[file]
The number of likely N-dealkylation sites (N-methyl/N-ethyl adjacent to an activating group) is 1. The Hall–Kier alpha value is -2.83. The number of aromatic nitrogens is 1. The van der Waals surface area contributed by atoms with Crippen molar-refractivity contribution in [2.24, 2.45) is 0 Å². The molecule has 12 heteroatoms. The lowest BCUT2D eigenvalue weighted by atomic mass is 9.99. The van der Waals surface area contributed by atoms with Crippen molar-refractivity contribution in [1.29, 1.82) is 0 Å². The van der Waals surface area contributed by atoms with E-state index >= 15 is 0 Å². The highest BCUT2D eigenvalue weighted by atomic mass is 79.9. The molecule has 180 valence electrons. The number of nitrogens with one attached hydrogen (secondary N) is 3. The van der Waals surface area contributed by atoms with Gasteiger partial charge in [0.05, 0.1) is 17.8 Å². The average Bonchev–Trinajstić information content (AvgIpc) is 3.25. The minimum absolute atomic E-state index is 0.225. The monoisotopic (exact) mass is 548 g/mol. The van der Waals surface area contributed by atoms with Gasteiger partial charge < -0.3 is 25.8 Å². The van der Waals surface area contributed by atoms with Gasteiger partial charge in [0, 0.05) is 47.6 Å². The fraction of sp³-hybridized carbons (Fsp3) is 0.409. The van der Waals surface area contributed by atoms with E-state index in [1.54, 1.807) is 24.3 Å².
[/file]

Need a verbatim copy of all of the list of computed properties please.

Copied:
The number of likely N-dealkylation sites (N-methyl/N-ethyl adjacent to an activating group) is 1. The Hall–Kier alpha value is -2.83. The number of aromatic nitrogens is 1. The van der Waals surface area contributed by atoms with Crippen molar-refractivity contribution in [2.24, 2.45) is 0 Å². The molecule has 12 heteroatoms. The lowest BCUT2D eigenvalue weighted by atomic mass is 9.99. The van der Waals surface area contributed by atoms with Crippen molar-refractivity contribution in [1.29, 1.82) is 0 Å². The van der Waals surface area contributed by atoms with E-state index >= 15 is 0 Å². The highest BCUT2D eigenvalue weighted by atomic mass is 79.9. The molecule has 180 valence electrons. The number of nitrogens with one attached hydrogen (secondary N) is 3. The van der Waals surface area contributed by atoms with Gasteiger partial charge in [0.05, 0.1) is 17.8 Å². The average Bonchev–Trinajstić information content (AvgIpc) is 3.25. The minimum absolute atomic E-state index is 0.225. The monoisotopic (exact) mass is 548 g/mol. The van der Waals surface area contributed by atoms with Gasteiger partial charge < -0.3 is 25.8 Å². The van der Waals surface area contributed by atoms with Gasteiger partial charge in [0, 0.05) is 47.6 Å². The fraction of sp³-hybridized carbons (Fsp3) is 0.409. The van der Waals surface area contributed by atoms with E-state index in [1.54, 1.807) is 24.3 Å².